Expert advice: What to do if your pet ingests marijuana

A woman poses for a photo with her dog
Dr. Ahna Brutlag (pictured with her dog, Sherman) is a veterinary toxicologist, has a faculty appointment with the University of Minnesota and is the director of veterinary services at the Pet Poison Helpline.
Courtesy Dr. Ahna Brutlag

There has been a major uptick in calls to the Pet Poison Helpline — a 540 percent increase — across the country as marijuana has become legal in more and more states.

The reason is simple: As cannabis becomes more accessible to humans, it becomes more accessible to pets in homes.

But what should you do if your pet accidentally swallows a gummy or steals some cannabis butter off the counter?

Dr. Ahna Brutlag is a veterinary toxicologist, has a faculty appointment with the University of Minnesota and is the director of veterinary services at the Pet Poison Helpline. She was a guest on Morning Edition and talked about prevention, symptoms, what to expect at the vet’s office and if you could face legal consequences should your pet ingest a marijuana product.

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The following transcript has been edited for length and clarity. Use the audio player above to listen to the full conversation.

1) How do I know if my pet ingested cannabis?

Identify symptoms in your pet. While vomiting is one of the early signs, a unique sign that can be seen — especially in dogs — is dribbling urine. You may also see some immediate behavioral changes that are similar to what is seen in people, such as:

  • A glazed expression

  • Lethargy

  • A wide-based stance

2) What should I do if I think my pet ingested marijuana?

  • Act as quickly as possible. Call the Pet Poison Helpline at 855-764-7661 or your vet. The sooner the vets act, the better the prognosis.

  • After talking to a veterinary professional, you might have to induce vomiting in your dog and to prevent poisoning. It is never safe to induce vomiting in a cat at home.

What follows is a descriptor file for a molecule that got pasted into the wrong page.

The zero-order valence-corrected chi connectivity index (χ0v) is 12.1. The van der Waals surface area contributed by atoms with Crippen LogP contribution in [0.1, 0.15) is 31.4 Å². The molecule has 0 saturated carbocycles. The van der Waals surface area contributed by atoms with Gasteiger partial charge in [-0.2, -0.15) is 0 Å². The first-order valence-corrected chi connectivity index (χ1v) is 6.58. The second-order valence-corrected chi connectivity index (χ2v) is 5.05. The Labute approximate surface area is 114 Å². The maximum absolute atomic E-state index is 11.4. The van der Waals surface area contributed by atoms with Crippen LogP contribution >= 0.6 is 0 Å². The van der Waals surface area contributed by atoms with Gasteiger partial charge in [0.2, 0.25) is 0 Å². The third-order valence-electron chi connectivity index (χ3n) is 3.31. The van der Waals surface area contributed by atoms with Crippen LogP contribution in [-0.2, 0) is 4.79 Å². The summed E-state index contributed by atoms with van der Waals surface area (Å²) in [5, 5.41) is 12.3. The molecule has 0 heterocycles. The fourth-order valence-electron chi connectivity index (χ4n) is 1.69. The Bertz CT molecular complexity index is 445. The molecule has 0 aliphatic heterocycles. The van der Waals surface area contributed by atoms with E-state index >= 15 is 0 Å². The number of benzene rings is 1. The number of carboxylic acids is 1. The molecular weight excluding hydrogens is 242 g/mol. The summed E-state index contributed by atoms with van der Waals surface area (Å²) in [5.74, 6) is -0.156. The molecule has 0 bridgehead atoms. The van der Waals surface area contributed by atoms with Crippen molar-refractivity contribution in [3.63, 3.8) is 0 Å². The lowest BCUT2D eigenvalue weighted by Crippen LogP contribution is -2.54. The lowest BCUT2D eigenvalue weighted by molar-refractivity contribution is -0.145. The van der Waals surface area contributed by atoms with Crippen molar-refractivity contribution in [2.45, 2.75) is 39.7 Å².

• Grab hydrogen peroxide (3 percent concentration) and either get a syringe into the cheek pouch or mix it with milk or food.

3) Will my pet survive?

With most cannabis exposures pets will pull through, especially if they have appropriate care. Cannabis could be fatal if dogs or cats get into a very concentrated form, like consuming a lot of edibles or some of the concentrated resins like waxes, or the concentrated oil that people vape or smoke.

The good news is that most of the time, even if a dog or cat does become symptomatic, they can pull through within a day or so of hospitalization.

No, if it was an accident. Veterinarians know that accidents happen and they are not interested in reporting someone to the police because of an accident. On the criminal side of things, it really boils down to intent. So if someone intentionally gave their animal marijuana with the intent to get them high, or the intent to cause them harm, that's a different situation. But that is very rare compared to the majority of exposures, which are just simply accidents.

Veterinarians just want to help your pet, so if you can be honest and tell them what happened, they will be much better equipped to figure out the next appropriate steps and get your pet on the road to better health.

5) How can I prevent my pet from cannabis poisoning?

Pets are like toddlers, except for the fact that they can jump onto the counter.

  • If you have a cat: Cats love to eat plants, so if you're growing indoors, make sure you have a system to keep your cat away from the plants you are growing.

  • If you have a dog: Put your products somewhere inaccessible to them, like a drawer or a cupboard, because if they smell something that smells like food or like plant material, it could be something enticing to them. And they certainly don't know that it's harmful. The key is prevention.